The US Congress approved transmissions to Caracas if the messages of Telesur are “anti-American”
Telesur, the Latin American television network created to counter the "hegemony" of international networks, hit the airwaves for the first time Sunday and sparked a hot debate as Washington is prepared to counter-attack if its messages are “anti-American.” The new TV station based in Caracas and created by the governments of Venezuela, Uruguay, Cuba and Argentina, broadcasts 4 hours a day and it is expected to cover the 24 hours of transmission in a few months.
“Telesur depends on no government, no line, it is free to pave the way toward integration," said Chavez, who sees the network as a means to foster regional unity in Latin America and the Caribbean. With 160 employees, Telesur will have correspondents in nine countries (Venezuela, Cuba, Argentina, Brazil, Bolivia, Colombia, Mexico and the United States) and will carry images from state and academic-related television stations across the region.
The company is capitalized with 10 million dollars, and is 51 percent controlled by Venezuela, 20 percent Argentina, 19 percent Cuba and 10 percent Uruguay.
However, the US Congress does not trust Chavez's remarks and approved last week a measure to transmit radio and television broadcasts to Venezuela to ensure citizens receive “accurate news.” The U.S. congressional measure is aimed at responding "only if the messages of Telesur are anti-American" - and without "violating" Venezuelan airwaves, commented a US MP's.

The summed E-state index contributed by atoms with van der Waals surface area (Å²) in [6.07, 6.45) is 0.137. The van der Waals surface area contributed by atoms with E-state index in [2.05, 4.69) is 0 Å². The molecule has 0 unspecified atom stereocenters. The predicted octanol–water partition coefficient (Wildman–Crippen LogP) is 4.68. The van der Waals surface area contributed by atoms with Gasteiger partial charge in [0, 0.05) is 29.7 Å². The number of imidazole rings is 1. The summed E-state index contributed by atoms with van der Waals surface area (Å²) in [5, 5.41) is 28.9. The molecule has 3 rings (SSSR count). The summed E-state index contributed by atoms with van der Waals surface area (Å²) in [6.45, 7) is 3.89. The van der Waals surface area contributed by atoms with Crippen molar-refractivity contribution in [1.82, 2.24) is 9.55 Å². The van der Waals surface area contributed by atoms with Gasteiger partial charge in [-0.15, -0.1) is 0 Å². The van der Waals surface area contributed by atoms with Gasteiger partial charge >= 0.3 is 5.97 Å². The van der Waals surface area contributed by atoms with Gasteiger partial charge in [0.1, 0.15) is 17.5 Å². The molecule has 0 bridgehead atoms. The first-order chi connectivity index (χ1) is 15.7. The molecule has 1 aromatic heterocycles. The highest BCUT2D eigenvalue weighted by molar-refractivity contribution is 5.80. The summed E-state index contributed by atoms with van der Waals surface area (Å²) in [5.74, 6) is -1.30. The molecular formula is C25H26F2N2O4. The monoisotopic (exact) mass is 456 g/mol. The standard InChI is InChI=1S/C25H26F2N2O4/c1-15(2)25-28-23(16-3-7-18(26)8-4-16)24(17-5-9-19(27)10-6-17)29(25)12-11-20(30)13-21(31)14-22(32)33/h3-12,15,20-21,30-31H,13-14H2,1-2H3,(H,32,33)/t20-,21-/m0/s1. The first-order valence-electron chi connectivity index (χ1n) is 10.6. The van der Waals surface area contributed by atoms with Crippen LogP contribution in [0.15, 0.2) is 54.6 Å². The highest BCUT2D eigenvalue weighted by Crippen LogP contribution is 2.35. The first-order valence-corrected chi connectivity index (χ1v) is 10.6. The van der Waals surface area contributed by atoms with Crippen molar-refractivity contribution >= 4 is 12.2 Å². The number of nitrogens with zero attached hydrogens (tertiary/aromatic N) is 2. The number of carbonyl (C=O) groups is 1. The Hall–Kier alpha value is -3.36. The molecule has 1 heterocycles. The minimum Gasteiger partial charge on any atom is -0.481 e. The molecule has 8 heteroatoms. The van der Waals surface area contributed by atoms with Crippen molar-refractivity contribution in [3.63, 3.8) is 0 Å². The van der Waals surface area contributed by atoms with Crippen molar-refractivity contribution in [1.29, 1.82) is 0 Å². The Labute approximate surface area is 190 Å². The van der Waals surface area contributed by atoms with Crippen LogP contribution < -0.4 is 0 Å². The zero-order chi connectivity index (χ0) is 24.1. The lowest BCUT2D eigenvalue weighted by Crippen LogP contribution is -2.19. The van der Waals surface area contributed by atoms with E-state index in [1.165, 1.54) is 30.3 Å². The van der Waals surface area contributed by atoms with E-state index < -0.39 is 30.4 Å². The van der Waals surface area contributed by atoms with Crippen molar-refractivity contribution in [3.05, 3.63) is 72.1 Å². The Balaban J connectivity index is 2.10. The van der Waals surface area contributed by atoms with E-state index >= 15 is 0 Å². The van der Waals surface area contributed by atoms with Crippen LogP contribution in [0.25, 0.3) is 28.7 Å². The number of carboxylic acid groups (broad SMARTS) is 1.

Sources that attended to the inauguration of Telesur's transmissions, told Pravda.Ru in Buenos Aires, that the “preventive” US communicational attack was ungrounded as “Telesur is not meant to be an anti-US network.” However, the source admitted that some advisors aimed to turn the TV Station into a propaganda agency, but that approach “was easily defeated by the great majority of the advisory board.”
“Telesur aims to be a tool for the integration of all Latin American cultures, respecting the rich diversity of the region”, told PRAVDA.Ru Tristan Bauer, an Argentine filmmaker who is also an advisor of the TV channel. “We want to be a mirror for our cultures but we are also open to other expressions, which of course includes the culture of the United States of America.”
American actor Danny Glover also defended Telesur as a way to bring Latin America together, denying claims by critics that it will be used to demonize the United States. "Certainly the television station itself is not a tool that would be used to demonize the north," said Glover, also a member of the station's advisory board. "It is a tool to be used to celebrate the extraordinary diversity of this hemisphere."
Connie Mack, a Republican representative from Florida, authored the anti-Telesur bill last week to broadcast radio and television programs at Venezuela which would counter alleged anti-Americanism. These broadcasts "will provide a consistently accurate, objective, and comprehensive source of news to Venezuela," Mack said. "Hugo Chavez is an enemy of freedom and of those who support and promote it," Mack said when the bill was passed.
“Clearly, Mrs. Mack is not aware of the current situation in Venezuela, where mass media monopolies are Chavez's most fierce opposition and the main support to his political foes”, replied Bauer who has just finished a film on 1982's Falklands War between Argentina and the United Kingdom.
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